WASHINGTON (AP) - A Chinese man previously accused of contributing to Iran's ballistic missile program has been charged in the United States with making millions of dollars in illegal financial transactions to avoid economic sanctions, the Justice Department said Tuesday.
WASHINGTON (AP) — A Chinese man previously accused of contributing to Iran's ballistic missile program has been charged in the United States with making millions of dollars in illegal financial transactions to avoid economic sanctions, the Justice Department said Tuesday.
Li Fangwei, who is also known as Karl Lee, faces charges of money laundering, wire fraud and other crimes as part of an indictment issued in New York City. Prosecutors say the federal government also seized nearly $7 million used by front companies he set up to evade sanctions previously imposed on him for his business dealings with Iran.
"These actions send a loud and clear warning to those involved in the illegal proliferation of sensitive materials to Iran that the United States will not spare any efforts to disrupt their actions and bring them to justice," John Carlin, assistant attorney general for national security, said in a statement.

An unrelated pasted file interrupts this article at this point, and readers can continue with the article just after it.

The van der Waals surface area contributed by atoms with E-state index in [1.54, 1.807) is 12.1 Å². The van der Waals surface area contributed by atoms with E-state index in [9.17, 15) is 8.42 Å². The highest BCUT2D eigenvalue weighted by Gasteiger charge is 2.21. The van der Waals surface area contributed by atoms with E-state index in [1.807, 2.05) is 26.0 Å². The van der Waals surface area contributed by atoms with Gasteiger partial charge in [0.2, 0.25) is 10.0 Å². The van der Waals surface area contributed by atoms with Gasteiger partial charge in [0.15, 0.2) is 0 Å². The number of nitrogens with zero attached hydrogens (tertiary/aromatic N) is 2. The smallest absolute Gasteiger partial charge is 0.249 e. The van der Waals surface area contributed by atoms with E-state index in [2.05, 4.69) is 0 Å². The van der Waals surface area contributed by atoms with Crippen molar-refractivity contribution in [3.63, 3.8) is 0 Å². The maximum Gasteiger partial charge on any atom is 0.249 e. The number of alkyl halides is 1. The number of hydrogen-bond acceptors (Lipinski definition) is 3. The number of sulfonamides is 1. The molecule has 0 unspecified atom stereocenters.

A fugitive living in China, Li was indicted on similar allegations in 2009 by the New York District Attorney's Office and is now the subject of a $5 million bounty being offered by the State Department for information leading to his capture. The Treasury Department also imposed a new round of sanctions Tuesday designed in part to prevent Iran from developing a nuclear weapon.
Prosecutors say Li, who controls a network of companies in China that have done millions of dollars in business with Iran, has for years supplied the country with ballistic missile parts. Though the products were banned, and Li and his company previously sanctioned, prosecutors say Li thwarted the sanctions by creating a web of front companies through which he did roughly $8.5 million in business in more than 165 separate transactions.
The transactions involved some sales to U.S. companies, and some merchandise sales used the U.S. financial system, though no bank is accused of any wrongdoing, the Justice Department said.
It was not immediately clear whether Li had a lawyer.